A "siphon" is a tube that transfers a liquid from one point to another. For aquarium purposes, it is a tube that transfers saltwater from your tank to a location below your tank, by utilizing gravity and atmospheric pressure. When both ends of a siphon are under equal atmospheric pressure, liquid will flow from the high end of the siphon to the lower portion because of gravity. In practical terms, this means if you fill a tube with the liquid you are transferring, and remove nearly all the air in the tube when you place one end lower than the other, it will suck water from the top and spit it out of the bottom. You can accomplish this through a variety of ways.
- Sucking the air out of the tube - notice I didn't say water. :) Place one end of the tube in the tank, hold it there, and suck on the other end the way you would a very large straw. When water rushes over the edge and gets near your mouth you have probably removed enough air form the tube and the water will begin flowing. Try not to get water in your mouth, if you do, spit it out immediately and clean it up afterwards, swallowing dirty seawater can make you sick, don't do it.
- Submerging the tube - This is especially useful for smaller siphons used in regular cleanings. 1/4 inch nylon tube found at a home improvement store, or sold in pet shops as "airline tubing" is perfect for the task. To start a siphon with this method, completely submerge the tubing in your tank, making sure to work the air bubbles out of the tube if necessary. The tube should be 100% filled with water. Next, grab one end of the tube that is to remain in the tank and hold it in place under the water. Take the opposite end of the tubing and remove it from the tank and place it a bucket or other container, below the other end of the tube and outside of the tank, water will begin flowing soon.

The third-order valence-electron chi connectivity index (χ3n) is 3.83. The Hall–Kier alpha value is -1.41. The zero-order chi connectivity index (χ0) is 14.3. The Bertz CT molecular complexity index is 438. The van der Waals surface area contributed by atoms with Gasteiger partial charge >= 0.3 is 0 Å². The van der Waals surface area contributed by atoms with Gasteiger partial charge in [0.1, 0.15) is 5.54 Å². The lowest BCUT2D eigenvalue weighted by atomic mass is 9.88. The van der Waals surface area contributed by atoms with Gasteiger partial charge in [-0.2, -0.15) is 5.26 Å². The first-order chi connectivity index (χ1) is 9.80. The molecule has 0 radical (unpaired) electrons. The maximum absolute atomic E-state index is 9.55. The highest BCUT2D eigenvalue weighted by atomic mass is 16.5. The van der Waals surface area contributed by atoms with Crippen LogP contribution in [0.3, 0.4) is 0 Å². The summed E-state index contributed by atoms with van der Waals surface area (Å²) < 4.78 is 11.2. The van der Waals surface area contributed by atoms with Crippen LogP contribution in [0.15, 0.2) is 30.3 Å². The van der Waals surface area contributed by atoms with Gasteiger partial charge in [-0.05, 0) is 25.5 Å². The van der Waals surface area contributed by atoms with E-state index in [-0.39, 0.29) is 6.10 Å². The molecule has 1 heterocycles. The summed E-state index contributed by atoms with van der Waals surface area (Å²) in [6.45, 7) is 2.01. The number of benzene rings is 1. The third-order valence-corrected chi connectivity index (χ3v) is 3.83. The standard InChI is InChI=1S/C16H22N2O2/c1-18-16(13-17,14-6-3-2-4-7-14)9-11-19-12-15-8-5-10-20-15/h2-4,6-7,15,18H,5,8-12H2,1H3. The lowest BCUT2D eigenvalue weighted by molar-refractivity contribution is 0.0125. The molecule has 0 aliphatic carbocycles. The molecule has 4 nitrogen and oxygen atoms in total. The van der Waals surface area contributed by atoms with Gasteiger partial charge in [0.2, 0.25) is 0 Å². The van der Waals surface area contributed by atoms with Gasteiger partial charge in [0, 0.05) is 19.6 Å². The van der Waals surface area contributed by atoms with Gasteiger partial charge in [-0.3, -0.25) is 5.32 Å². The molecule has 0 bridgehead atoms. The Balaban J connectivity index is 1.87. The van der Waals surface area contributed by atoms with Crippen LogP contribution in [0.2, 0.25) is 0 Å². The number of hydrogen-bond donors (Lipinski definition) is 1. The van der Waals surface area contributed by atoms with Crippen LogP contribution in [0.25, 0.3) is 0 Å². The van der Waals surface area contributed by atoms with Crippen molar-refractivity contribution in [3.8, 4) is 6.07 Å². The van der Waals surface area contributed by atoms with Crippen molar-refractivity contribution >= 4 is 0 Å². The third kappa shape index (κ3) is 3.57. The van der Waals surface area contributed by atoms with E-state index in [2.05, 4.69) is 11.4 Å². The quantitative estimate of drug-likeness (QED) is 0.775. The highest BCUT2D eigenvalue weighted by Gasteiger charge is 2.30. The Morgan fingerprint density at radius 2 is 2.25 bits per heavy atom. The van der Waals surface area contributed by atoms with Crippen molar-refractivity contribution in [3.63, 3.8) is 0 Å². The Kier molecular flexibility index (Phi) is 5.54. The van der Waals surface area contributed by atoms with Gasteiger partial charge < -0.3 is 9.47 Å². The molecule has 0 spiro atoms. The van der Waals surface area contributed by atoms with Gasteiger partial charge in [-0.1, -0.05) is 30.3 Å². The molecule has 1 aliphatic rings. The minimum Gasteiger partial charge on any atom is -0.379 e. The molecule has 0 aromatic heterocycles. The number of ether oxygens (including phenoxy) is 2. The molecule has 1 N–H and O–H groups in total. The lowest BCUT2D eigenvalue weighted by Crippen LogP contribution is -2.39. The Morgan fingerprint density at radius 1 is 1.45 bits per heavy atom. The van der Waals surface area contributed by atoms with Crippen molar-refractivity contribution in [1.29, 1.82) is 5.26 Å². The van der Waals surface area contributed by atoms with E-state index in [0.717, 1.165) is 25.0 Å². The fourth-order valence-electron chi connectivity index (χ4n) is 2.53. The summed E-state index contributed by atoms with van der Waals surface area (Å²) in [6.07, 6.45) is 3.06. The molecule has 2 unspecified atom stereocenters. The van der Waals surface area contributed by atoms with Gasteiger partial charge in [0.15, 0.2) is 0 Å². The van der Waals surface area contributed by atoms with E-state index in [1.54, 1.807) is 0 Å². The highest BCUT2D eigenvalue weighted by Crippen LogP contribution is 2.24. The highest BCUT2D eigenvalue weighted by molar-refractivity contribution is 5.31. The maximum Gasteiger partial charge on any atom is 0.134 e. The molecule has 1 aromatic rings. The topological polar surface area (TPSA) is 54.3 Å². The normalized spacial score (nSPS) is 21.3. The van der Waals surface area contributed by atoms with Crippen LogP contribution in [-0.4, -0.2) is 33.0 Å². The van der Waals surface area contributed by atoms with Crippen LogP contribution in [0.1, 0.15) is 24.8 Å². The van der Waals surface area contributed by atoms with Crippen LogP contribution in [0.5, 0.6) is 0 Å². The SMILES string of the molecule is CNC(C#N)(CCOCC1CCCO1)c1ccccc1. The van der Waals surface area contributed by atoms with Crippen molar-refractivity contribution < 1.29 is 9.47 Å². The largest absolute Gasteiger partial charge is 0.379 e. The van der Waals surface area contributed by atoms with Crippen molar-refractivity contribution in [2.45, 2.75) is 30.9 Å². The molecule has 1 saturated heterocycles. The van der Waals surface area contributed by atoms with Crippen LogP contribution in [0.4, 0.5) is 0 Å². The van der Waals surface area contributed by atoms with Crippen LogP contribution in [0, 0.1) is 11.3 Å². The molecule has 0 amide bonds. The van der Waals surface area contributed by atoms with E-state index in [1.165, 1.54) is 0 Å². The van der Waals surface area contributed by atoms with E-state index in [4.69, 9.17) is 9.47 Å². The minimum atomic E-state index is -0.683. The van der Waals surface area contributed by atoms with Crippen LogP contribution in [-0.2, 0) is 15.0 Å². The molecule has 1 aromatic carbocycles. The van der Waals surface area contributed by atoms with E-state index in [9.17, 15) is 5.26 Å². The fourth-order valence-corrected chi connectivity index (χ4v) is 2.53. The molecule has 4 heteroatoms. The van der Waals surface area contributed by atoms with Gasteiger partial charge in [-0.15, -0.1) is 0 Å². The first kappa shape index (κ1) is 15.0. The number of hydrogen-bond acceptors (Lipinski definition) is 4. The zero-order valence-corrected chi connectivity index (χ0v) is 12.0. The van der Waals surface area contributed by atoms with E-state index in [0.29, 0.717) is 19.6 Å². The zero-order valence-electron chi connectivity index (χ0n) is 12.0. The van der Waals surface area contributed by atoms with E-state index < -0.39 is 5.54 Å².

- Utilizing your return pump - Assuming you won't be removing enough water to make your sump go dry, you can use the return pump from your tank to start a siphon. Simply place one lower end outside of the tank in the container that is going to catch the drained water. Place the other end up to the return's exit, if not inside to force water into the tube and to force the air out. Once the tube is filled with water, the end inside your tank can be removed from the return, and used to siphon water from anywhere in your tank and it will still flow down to the container below.
Things not to do when siphoning -
Never leave siphon unattended, the rushing water, changing water levels and other variables can move the tube from the position it should be in, and it can lead to spills.
Make sure your sump doesn't run dry if you haven't turned the pumps off first. Also, make sure that the water level in the tank does not go below the inlet of pumps and powerheads in your tank. If it will, you should turn those items off so they do not burn out.
To end/break a siphon -
Do not take the end of the tube that is in the tank out of the tank until you are done. If it comes above the water line air will enter the tube and break the siphon. When you are done siphoning, this is how you finish.
Taking the end of the siphon that was outside of the tank and bringing it up higher than the end inside the tank will cause water to go back into the tank and air will fill the tube breaking the siphon.
Pro Tricks -
A siphon can be suspended by bringing the end outside of the tank a little bit higher than end inside of the tank. The rest of the tube should be left to hang in a U shaped Loop. When this happens water stops flowing because gravity is equally applied, when you place the end outside of the tank lower again water will resume draining. This trick is useful when the container you are using has become full and you have to change where the water will be drained.
If you have multiple tanks, a siphon that is started in one tank can be transferred to another if you are finished cleaning that one, (for example), without restarting the siphon. To do this, place your thumb over the end of the tube that is inside of the tank. Try to seal it with your thumb, the tighter the better. Water should stop flowing, but remain in the tube. (Because of pressure). Quickly move the end of the tube in the first tank to the second tank. Be as fast as possible as air is likely to seep back in if you wait to long and the seal will break. Once the transferred end of the tube is in the new tank, double check to make sure the drain end is still where it i supposed to be, and if it is release your thumb. Water will begin to drain from the new tank.